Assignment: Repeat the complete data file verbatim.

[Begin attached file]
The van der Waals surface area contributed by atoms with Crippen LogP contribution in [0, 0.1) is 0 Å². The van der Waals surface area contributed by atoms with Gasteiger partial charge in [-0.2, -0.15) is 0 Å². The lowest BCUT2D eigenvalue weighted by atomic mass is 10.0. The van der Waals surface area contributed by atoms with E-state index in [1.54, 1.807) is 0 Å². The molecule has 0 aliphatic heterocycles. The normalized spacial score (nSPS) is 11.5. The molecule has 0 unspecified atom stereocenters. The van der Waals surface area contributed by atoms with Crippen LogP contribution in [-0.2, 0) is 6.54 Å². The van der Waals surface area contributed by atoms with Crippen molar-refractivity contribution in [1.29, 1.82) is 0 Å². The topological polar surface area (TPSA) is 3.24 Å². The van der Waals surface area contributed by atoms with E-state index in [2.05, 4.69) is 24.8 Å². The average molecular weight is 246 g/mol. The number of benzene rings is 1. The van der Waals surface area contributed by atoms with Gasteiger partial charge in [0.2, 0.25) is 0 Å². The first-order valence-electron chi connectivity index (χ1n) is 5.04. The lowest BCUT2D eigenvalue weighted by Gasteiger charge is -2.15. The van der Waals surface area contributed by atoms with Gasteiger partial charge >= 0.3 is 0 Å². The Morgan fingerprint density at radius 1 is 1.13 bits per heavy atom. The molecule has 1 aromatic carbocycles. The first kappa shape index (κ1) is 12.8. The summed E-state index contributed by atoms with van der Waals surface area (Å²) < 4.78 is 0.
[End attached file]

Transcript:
The van der Waals surface area contributed by atoms with Crippen LogP contribution in [0, 0.1) is 0 Å². The van der Waals surface area contributed by atoms with Gasteiger partial charge in [-0.2, -0.15) is 0 Å². The lowest BCUT2D eigenvalue weighted by atomic mass is 10.0. The van der Waals surface area contributed by atoms with E-state index in [1.54, 1.807) is 0 Å². The molecule has 0 aliphatic heterocycles. The normalized spacial score (nSPS) is 11.5. The molecule has 0 unspecified atom stereocenters. The van der Waals surface area contributed by atoms with Crippen LogP contribution in [-0.2, 0) is 6.54 Å². The van der Waals surface area contributed by atoms with Crippen molar-refractivity contribution in [1.29, 1.82) is 0 Å². The topological polar surface area (TPSA) is 3.24 Å². The van der Waals surface area contributed by atoms with E-state index in [2.05, 4.69) is 24.8 Å². The average molecular weight is 246 g/mol. The number of benzene rings is 1. The van der Waals surface area contributed by atoms with Gasteiger partial charge in [0.2, 0.25) is 0 Å². The first-order valence-electron chi connectivity index (χ1n) is 5.04. The lowest BCUT2D eigenvalue weighted by Gasteiger charge is -2.15. The van der Waals surface area contributed by atoms with Gasteiger partial charge >= 0.3 is 0 Å². The Morgan fingerprint density at radius 1 is 1.13 bits per heavy atom. The molecule has 1 aromatic carbocycles. The first kappa shape index (κ1) is 12.8. The summed E-state index contributed by atoms with van der Waals surface area (Å²) < 4.78 is 0.